Repurposing Moving Coil Meters To Monitor Server Performance

Snazzy analog meters can lend a retro flair to almost any project, but these days they often seem to be retasked as indicators for completely different purposes than originally intended. That’s true for these Vu meters repurposed as gauges for a Raspberry Pi server, and we think the build log is as informative as the finished product is good-looking.

As [MrWunderbar] admits, the dancing needles of moving-coil meters lend hipster cred to a project, but getting his Vu meters to cooperate and display network utilization and disk I/O on his Raspberry Pi NAS server was no mean feat. His build log is full of nice details on how to measure the internal resistance of the meter and determine a proper series resistor. He also has a lengthy discussion of the relative merits of driving the meters using a PWM signal or using a DAC; in the end, [MrWunderbar] chose to go the DAC route, and the video below shows the desired rapid but smooth swings as disk and network usage change. He also goes into great depth on pulling usage parameters from psutil and parsing the results for display on the meters.

Looking for more analog meter goodness? We saw a similar CPU load meter a few months back, and there was this mash-up of Nixies and old meters for a solar energy CEO’s desk.

[wpvideo VtHbcHKq]

[via r/raspberry_pi]

11 thoughts on “Repurposing Moving Coil Meters To Monitor Server Performance

  1. the scale (-20…+5) isn’t really intuitive, a simple piece of printed paper could make it much more understandable. Perhaps with some colors of green orange and red. Just a thought.

    1. Agreed, it looks indistinguishable from stepper drive gauges. IMHO the draw of analogue gauges is their inherent damping that smooths out a noisy signal and gives them their mechanical feel.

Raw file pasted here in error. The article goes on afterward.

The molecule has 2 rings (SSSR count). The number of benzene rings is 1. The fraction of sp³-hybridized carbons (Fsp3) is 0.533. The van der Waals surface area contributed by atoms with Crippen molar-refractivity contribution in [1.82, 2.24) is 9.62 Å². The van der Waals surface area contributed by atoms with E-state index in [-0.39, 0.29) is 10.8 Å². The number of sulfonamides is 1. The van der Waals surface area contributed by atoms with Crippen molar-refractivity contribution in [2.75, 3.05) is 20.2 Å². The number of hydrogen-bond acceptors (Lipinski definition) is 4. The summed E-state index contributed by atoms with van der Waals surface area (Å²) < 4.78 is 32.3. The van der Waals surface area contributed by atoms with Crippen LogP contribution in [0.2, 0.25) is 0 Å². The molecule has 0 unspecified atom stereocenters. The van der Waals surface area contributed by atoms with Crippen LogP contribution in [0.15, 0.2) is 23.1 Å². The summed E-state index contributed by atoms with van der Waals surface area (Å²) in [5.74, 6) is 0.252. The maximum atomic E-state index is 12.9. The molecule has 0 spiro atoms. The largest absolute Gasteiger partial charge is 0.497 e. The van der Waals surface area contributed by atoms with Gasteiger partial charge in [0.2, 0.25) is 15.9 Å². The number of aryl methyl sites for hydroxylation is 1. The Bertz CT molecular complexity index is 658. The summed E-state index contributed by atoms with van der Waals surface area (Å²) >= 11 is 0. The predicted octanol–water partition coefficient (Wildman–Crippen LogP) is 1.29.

I think the acceleration also needs to be biased in the positive direction – needle rises smooth but fast, and has a natural decay rate when decreasing, rather than being ‘driven’.

      The other thing is these feel distinctly ‘digital’, like they are being driven on a common clock, due to their rapid and regular movements, and that totally upsets the analogue feel. I think a longer sampling period combined with those other suggestions would probably also result in a better kinematic.

    2. +1 on ‘missing analogue feel’

      Stepped = digital feel.

      But cheep meters/circuits had that delayed and sometimes variable rise/fall rate, or input was smoothed by too large a cap. Higher quality devices/meters had a very fast response (15″ high-end tape decks), as you see these meters respond to a stepped input.

      The other issues with the super fast stepped movements, is eye strain. Those super fast movements are a no-no. Your eye will try to keep up with the movement. The start and stop is too abrupt. Can cause eye and mental fatigue. After a while, some people experience pain.

      Adding a moving average would make a huge improvement in both reducing or eliminating eye strain, and in proving more of an analogue feel.

      Instead of the SMA (Simple Moving Average), I’d suggest using the Linear Weighted Moving Average and with a short period; try 3 to 10 to start. Smoothed, but responsive. Even an EMA would be worthwhile.

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